Accessing medical records
For this purpose they analysed data from the Clinical Practice Research Datalink, which includes medical records on about 10 million patients in the U.K., about 7% of the country’s population. Enrolled patients are considered representative of the country with regard to age, sex and geographic distribution.
The patients were all diagnosed using a standardised coding system, the READ Codes, which include occupation; social circumstances; clinical signs and symptoms; laboratory tests and results; diagnoses; diagnostic, therapeutic or surgical procedures performed; as well as administrative items.
In order to be considered diabetic for this study, a patient had to have a READ code for diabetes mellitus and two or more prescriptions for medications for diabetes recorded within the 6 months prior to, and up to 1 year after, the first-time diagnosis of diabetes. Cataract was defined simply by the READ code for diagnosis or extraction.
The researchers only looked at patients 40-years-of-age or older at the time of the diabetes diagnosis, and only considered those diagnosed from January 2000 to December 2015. To these patients, they matched patients without diabetes to create a comparison group similar in age, sex, general practitioner and year of diabetes diagnosis.
The researchers excluded individuals with a diagnosis of congenital cataract, cancer, HIV, or alcoholism; patients with a diagnosis of glaucoma, patients had had glaucoma surgery, one or more prescriptions for drugs to treat glaucoma, or traumatic or secondary cataract; and individuals with binocular blindness, cataract, or cataract extraction recorded before the time point when they met the researchers’ diabetes definition.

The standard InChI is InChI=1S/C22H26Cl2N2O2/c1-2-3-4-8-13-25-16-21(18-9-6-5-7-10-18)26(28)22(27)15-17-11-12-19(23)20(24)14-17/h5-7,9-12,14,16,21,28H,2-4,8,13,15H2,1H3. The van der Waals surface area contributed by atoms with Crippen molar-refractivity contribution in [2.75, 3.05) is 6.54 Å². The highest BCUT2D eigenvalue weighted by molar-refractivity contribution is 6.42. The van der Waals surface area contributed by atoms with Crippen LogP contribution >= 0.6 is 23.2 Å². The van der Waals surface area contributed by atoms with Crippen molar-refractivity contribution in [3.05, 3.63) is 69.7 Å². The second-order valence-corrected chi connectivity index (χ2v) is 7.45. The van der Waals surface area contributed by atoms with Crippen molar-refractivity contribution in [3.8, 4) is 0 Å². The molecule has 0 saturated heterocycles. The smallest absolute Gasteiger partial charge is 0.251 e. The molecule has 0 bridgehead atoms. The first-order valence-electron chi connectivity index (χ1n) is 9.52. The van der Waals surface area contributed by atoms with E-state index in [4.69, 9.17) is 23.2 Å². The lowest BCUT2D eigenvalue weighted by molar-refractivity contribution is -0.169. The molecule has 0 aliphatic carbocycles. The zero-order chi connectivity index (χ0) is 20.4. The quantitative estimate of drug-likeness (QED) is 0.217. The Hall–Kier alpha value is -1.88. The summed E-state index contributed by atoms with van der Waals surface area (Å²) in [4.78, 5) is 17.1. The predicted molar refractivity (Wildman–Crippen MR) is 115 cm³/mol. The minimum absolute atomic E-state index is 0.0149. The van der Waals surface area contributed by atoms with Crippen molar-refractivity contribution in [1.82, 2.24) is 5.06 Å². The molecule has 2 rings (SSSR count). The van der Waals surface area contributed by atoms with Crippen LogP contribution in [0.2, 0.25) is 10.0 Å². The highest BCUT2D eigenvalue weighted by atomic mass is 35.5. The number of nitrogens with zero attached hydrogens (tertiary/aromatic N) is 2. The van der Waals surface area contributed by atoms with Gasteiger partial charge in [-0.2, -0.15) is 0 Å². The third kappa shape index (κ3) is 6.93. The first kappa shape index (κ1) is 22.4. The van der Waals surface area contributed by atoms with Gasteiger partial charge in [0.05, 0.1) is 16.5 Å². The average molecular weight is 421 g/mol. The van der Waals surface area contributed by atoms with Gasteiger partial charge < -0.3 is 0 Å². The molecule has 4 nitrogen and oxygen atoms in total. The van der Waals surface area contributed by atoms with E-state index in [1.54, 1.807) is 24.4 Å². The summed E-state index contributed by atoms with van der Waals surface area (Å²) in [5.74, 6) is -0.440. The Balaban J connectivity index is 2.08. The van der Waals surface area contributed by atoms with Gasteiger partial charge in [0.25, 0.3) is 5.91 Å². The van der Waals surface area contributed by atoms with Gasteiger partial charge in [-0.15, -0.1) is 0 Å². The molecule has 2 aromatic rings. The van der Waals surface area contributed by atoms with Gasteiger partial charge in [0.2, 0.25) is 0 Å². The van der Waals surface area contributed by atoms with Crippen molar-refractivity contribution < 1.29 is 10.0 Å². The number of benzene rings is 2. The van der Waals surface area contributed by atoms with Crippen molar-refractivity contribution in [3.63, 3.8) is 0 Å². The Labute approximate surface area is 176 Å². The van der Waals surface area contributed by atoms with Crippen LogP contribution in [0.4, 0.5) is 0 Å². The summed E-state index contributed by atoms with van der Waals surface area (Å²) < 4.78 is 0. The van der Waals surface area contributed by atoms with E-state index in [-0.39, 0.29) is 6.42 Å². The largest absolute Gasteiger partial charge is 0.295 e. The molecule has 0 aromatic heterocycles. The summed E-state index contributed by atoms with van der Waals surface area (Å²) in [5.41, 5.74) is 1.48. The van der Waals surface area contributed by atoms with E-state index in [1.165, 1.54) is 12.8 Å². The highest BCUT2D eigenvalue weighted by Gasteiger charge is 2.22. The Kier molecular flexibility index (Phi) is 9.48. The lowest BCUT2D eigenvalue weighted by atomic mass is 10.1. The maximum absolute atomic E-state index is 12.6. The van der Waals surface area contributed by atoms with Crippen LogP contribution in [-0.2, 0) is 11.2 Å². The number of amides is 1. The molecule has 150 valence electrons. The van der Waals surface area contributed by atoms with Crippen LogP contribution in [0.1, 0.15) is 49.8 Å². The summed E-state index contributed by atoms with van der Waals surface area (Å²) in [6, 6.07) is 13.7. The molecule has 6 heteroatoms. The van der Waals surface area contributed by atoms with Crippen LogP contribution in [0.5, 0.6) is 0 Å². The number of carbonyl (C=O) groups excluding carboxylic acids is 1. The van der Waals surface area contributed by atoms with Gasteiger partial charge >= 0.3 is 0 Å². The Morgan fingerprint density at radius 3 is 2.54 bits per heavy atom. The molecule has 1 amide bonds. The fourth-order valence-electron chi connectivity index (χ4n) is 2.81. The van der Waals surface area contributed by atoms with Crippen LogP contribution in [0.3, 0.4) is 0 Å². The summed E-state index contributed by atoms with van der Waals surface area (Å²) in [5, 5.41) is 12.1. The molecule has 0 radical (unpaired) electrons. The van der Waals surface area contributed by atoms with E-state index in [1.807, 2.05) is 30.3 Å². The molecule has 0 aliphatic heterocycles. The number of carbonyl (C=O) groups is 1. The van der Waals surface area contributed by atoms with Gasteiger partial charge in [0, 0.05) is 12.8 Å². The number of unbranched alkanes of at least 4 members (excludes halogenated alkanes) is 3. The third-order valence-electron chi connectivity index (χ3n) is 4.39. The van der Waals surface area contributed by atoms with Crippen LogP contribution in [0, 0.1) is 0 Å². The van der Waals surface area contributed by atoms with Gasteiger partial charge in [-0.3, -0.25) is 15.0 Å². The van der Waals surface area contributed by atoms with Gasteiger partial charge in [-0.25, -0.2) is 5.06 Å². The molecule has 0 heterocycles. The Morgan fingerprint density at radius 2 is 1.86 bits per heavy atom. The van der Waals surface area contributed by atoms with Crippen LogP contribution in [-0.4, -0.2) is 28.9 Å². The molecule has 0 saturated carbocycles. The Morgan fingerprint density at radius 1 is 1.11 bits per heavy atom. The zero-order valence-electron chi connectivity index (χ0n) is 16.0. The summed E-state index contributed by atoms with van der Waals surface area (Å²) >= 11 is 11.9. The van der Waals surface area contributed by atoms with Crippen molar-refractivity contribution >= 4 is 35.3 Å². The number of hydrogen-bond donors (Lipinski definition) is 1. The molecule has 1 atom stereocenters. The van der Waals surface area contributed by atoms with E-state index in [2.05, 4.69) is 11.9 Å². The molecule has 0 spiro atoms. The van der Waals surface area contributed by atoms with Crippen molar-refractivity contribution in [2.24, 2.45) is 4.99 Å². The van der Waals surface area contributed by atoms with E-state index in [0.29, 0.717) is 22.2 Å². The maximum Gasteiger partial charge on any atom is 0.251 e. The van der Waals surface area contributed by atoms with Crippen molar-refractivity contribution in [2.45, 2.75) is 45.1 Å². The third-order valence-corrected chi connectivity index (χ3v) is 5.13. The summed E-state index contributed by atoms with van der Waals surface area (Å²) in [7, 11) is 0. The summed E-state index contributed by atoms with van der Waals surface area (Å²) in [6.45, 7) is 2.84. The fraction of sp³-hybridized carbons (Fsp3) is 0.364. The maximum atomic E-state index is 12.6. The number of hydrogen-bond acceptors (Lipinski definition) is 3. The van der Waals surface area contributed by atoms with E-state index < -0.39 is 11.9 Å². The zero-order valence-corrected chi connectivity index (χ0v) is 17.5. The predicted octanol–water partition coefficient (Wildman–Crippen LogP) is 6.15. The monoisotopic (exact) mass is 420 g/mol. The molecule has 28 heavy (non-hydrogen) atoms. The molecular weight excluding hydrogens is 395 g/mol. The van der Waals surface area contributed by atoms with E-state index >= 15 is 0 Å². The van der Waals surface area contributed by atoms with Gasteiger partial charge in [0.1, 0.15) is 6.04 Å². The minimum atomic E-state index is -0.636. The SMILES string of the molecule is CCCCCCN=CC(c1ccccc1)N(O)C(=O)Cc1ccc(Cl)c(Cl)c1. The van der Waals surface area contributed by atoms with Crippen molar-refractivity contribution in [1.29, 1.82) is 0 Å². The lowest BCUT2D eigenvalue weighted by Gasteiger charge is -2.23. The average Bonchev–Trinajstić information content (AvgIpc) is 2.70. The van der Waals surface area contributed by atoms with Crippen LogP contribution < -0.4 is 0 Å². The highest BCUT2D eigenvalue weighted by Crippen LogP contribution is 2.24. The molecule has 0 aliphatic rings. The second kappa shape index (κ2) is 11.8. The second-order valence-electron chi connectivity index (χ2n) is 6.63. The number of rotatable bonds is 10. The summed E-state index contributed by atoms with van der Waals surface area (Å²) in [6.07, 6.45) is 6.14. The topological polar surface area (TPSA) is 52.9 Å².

They identified 56,510 patients meeting their definition of diabetic. The mean age at diagnosis was 60.1 years.
Among patients with diabetes, the incidence of cataract diagnosis or surgery was 20.4 per 1,000. Among patients without diabetes, the incidence was 10.8. Among men with diabetes the incidence was 16.5, among men without diabetes it was 8.5. For women with diabetes it was 24.9, and for women without diabetes it was 13.4.
For those with diabetic macular oedema, the incidence was 59, and among those with retinopathy it was 26.3.
The incidence of cataract increased considerably around the age of 70 years, but the incidence rate ratio—comparing those with diabetes to those without—was highest in patients 45 to 54 years of age.
Examining subpopulations, the researchers did not find an increased risk of cataract with obesity, smoking or antidiabetic drug treatment. But the risk of cataract rose with a higher HbA1c level; it was 20% higher among those with the highest HbA1c level. Diabetes duration was also associated with an increased cataract risk.
The study findings corresponded to those of previous studies, both in the U.K. and in the United States, the researchers reported.